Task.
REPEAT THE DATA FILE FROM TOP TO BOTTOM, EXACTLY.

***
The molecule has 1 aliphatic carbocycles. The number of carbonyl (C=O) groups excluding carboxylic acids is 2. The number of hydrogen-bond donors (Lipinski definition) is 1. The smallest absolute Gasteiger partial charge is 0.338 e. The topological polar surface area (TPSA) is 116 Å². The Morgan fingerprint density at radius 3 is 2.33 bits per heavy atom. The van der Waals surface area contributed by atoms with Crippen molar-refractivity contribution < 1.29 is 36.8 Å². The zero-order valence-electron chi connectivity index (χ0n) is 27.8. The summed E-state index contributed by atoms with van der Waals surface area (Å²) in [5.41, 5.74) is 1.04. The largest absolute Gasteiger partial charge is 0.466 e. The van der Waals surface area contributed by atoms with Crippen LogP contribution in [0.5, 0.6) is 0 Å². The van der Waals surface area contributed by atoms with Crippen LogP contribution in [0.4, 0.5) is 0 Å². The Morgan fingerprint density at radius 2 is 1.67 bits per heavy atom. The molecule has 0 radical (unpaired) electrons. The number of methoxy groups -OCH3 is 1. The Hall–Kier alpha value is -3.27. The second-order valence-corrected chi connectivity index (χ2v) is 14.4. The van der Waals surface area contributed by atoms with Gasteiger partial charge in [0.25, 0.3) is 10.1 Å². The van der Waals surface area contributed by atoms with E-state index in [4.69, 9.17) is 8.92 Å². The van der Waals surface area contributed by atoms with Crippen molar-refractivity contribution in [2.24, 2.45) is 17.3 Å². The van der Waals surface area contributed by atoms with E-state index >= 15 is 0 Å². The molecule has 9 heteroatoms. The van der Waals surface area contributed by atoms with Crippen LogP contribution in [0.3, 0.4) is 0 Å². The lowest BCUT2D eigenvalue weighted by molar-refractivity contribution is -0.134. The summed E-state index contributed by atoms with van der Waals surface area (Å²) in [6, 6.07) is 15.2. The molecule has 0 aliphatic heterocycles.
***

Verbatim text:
The molecule has 1 aliphatic carbocycles. The number of carbonyl (C=O) groups excluding carboxylic acids is 2. The number of hydrogen-bond donors (Lipinski definition) is 1. The smallest absolute Gasteiger partial charge is 0.338 e. The topological polar surface area (TPSA) is 116 Å². The Morgan fingerprint density at radius 3 is 2.33 bits per heavy atom. The van der Waals surface area contributed by atoms with Crippen molar-refractivity contribution < 1.29 is 36.8 Å². The zero-order valence-electron chi connectivity index (χ0n) is 27.8. The summed E-state index contributed by atoms with van der Waals surface area (Å²) in [5.41, 5.74) is 1.04. The largest absolute Gasteiger partial charge is 0.466 e. The van der Waals surface area contributed by atoms with Crippen LogP contribution in [0.5, 0.6) is 0 Å². The van der Waals surface area contributed by atoms with Crippen LogP contribution in [0.4, 0.5) is 0 Å². The Morgan fingerprint density at radius 2 is 1.67 bits per heavy atom. The molecule has 0 radical (unpaired) electrons. The number of methoxy groups -OCH3 is 1. The Hall–Kier alpha value is -3.27. The second-order valence-corrected chi connectivity index (χ2v) is 14.4. The van der Waals surface area contributed by atoms with Gasteiger partial charge in [0.25, 0.3) is 10.1 Å². The van der Waals surface area contributed by atoms with E-state index in [4.69, 9.17) is 8.92 Å². The van der Waals surface area contributed by atoms with Crippen molar-refractivity contribution in [2.24, 2.45) is 17.3 Å². The van der Waals surface area contributed by atoms with E-state index >= 15 is 0 Å². The molecule has 9 heteroatoms. The van der Waals surface area contributed by atoms with Crippen LogP contribution in [0.3, 0.4) is 0 Å². The lowest BCUT2D eigenvalue weighted by molar-refractivity contribution is -0.134. The summed E-state index contributed by atoms with van der Waals surface area (Å²) in [6, 6.07) is 15.2. The molecule has 0 aliphatic heterocycles.